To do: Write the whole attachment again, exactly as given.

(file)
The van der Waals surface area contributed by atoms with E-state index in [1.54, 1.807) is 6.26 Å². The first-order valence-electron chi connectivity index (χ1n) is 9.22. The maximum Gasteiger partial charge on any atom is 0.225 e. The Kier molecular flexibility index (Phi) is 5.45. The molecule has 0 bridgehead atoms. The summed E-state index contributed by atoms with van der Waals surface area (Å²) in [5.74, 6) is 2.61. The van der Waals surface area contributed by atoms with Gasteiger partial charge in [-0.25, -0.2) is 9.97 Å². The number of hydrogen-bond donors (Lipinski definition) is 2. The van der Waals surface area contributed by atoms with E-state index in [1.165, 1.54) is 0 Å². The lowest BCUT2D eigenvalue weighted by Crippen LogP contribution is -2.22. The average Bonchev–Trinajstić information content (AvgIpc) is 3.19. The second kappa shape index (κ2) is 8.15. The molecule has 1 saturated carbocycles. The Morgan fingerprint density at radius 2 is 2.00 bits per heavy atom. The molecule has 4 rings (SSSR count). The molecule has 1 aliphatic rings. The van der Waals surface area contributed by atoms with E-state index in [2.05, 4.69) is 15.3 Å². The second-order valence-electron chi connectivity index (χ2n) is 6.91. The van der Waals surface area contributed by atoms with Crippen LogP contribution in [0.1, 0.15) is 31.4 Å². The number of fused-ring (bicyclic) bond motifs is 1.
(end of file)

The van der Waals surface area contributed by atoms with E-state index in [1.54, 1.807) is 6.26 Å². The first-order valence-electron chi connectivity index (χ1n) is 9.22. The maximum Gasteiger partial charge on any atom is 0.225 e. The Kier molecular flexibility index (Phi) is 5.45. The molecule has 0 bridgehead atoms. The summed E-state index contributed by atoms with van der Waals surface area (Å²) in [5.74, 6) is 2.61. The van der Waals surface area contributed by atoms with Gasteiger partial charge in [-0.25, -0.2) is 9.97 Å². The number of hydrogen-bond donors (Lipinski definition) is 2. The van der Waals surface area contributed by atoms with E-state index in [1.165, 1.54) is 0 Å². The lowest BCUT2D eigenvalue weighted by Crippen LogP contribution is -2.22. The average Bonchev–Trinajstić information content (AvgIpc) is 3.19. The second kappa shape index (κ2) is 8.15. The molecule has 1 saturated carbocycles. The Morgan fingerprint density at radius 2 is 2.00 bits per heavy atom. The molecule has 4 rings (SSSR count). The molecule has 1 aliphatic rings. The van der Waals surface area contributed by atoms with E-state index in [2.05, 4.69) is 15.3 Å². The second-order valence-electron chi connectivity index (χ2n) is 6.91. The van der Waals surface area contributed by atoms with Crippen LogP contribution in [0.1, 0.15) is 31.4 Å². The number of fused-ring (bicyclic) bond motifs is 1.